This chapter considers the mobilities of families subject to child protection involvement at the threshold of the birth of a new baby. The author presents data arising from an ethnographic study of child protection social work with unborn babies. This study aimed to draw near to social work practice within the Scottish context through mobile research methods and included non-participant observations of a range of child protection meetings with expectant families. Research interviews were sought with expectant mothers and fathers, social workers and the chair persons of Pre-birth Child Protection Case Conferences. Case conferences are formal administrative meetings designed to consider the risks to children, including unborn children. This chapter focusses on the experiences of expectant parents of navigating the child protection involvement with their as yet unborn infant. The strategies that parents adopted to steer a course through the multiple possibilities in relation to the future care of their infant are explored here. Three major strategies: resistance, defeatism and holding on are considered. These emerged as means by which expectant parents responded to social work involvement and which enabled their continued forwards motion towards an uncertain future.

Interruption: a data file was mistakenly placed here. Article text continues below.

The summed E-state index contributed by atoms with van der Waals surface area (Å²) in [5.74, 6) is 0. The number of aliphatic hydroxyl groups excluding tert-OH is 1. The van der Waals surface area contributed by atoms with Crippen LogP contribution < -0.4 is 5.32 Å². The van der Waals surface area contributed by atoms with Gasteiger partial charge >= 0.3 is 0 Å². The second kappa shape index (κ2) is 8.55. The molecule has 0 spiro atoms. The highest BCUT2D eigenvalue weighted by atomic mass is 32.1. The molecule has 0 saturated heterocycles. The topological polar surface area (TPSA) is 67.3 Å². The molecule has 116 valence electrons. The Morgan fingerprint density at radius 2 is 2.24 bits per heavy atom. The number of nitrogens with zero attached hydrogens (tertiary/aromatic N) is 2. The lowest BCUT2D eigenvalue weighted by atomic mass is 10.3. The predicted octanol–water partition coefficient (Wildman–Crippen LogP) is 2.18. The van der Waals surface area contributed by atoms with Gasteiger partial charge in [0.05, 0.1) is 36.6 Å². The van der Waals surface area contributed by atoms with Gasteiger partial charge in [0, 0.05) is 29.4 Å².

Critchley, A. (2019), "Jumping Through Hoops: Families’ Experiences of Pre-birth Child Protection", Murray, L., McDonnell, L., Hinton-Smith, T., Ferreira, N. and Walsh, K. (Ed.) Families in Motion: Ebbing and Flowing through Space and Time, Emerald Publishing Limited, pp. 135-154. https://doi.org/10.1108/978-1-78769-415-620191009Download as .RIS
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